HTC One M8 gets thumbs-down for repairability

The new model HTC One is the “second-least-repairable smartphone we’ve laid our hands on,” say the folks at iFixIt. The least repairable phone? The original HTC One.

htc-one-m8.jpg
The HTC One M8 Sarah Tew/CNET
Buyers of the new HTC One M8 will want to resist taking the phone apart to attempt any repairs, according to a new teardown from iFixit.

Hacking through the innards of HTC's new flagship phone introduced on Tuesday, the iFixit team found the journey fraught with hazards and obstacles. In other words, this teardown trip is not for the faint of heart.

iFixit's journey through the HTC One M8 started out promisingly enough. Easy-to-remove screws keep the body together instead of relying on "gobs of adhesive." Messy tendrils of display cables have been replaced by spring contacts, allowing the team to remove the phone's assembly much more easily.

But then the trip begins to go downhill.

The motherboard is glued to the base, challenging all who try to remove it. Why attempt such a challenge in the first place? The motherboard must be removed in order to get to the battery, which itself is adhered to the LCD shield.

More glue is found adhered to the daughterboard, calling iFixit's special spudger tool into action once again. After eventually stripping out most of the front panel, the team finally arrives at the phone's display but to some dismay.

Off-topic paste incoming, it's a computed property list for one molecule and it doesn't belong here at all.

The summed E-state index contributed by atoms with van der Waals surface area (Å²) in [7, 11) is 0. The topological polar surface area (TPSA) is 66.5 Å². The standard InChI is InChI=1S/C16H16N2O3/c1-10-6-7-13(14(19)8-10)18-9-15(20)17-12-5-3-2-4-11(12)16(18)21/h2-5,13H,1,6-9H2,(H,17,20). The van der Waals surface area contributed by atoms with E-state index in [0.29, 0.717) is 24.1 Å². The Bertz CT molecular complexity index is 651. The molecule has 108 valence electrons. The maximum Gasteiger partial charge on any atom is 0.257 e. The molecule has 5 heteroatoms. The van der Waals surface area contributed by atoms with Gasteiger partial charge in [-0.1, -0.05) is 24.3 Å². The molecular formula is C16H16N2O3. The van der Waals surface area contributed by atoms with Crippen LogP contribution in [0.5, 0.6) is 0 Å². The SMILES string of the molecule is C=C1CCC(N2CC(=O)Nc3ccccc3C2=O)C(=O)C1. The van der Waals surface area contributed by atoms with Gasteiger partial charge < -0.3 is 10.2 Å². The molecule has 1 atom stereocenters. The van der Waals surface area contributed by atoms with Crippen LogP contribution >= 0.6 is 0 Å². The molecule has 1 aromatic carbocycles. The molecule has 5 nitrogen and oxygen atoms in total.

"We've gotten accustomed to Apple's display-out-first iPhone assembly -- which greatly simplifies display repairs -- so we're not sure why some manufacturers insist on burying both the screen and the battery," iFixit says. "At least make one easy to replace!"

And here's where the teardown takes a turn for the worse. Applying heat around the edges of the glass screen to remove it, iFixit cuts the digitizer cable, sending the phone to an early death.

So just where and how did the trip go wrong?

The HTC One M8 was difficult, though not impossible, to open without damaging the rear case. Trapped beneath the motherboard, the battery is hard to replace. The display assembly can't be removed without traipsing through the entire phone, a problem if your screen breaks and needs to be replaced. And finally, many of the components are stuck with lots of tape and adhesive, a chore to remove.

The final grade on iFixit's repairability score: 2 out of 10 (10 being the easiest to repair).

Tags:
Phones
Mobile
HTC
About the author

Journalist, software trainer, and Web developer Lance Whitney writes columns and reviews for CNET, Computer Shopper, Microsoft TechNet, and other technology sites. His first book, "Windows 8 Five Minutes at a Time," was published by Wiley & Sons in November 2012.

 

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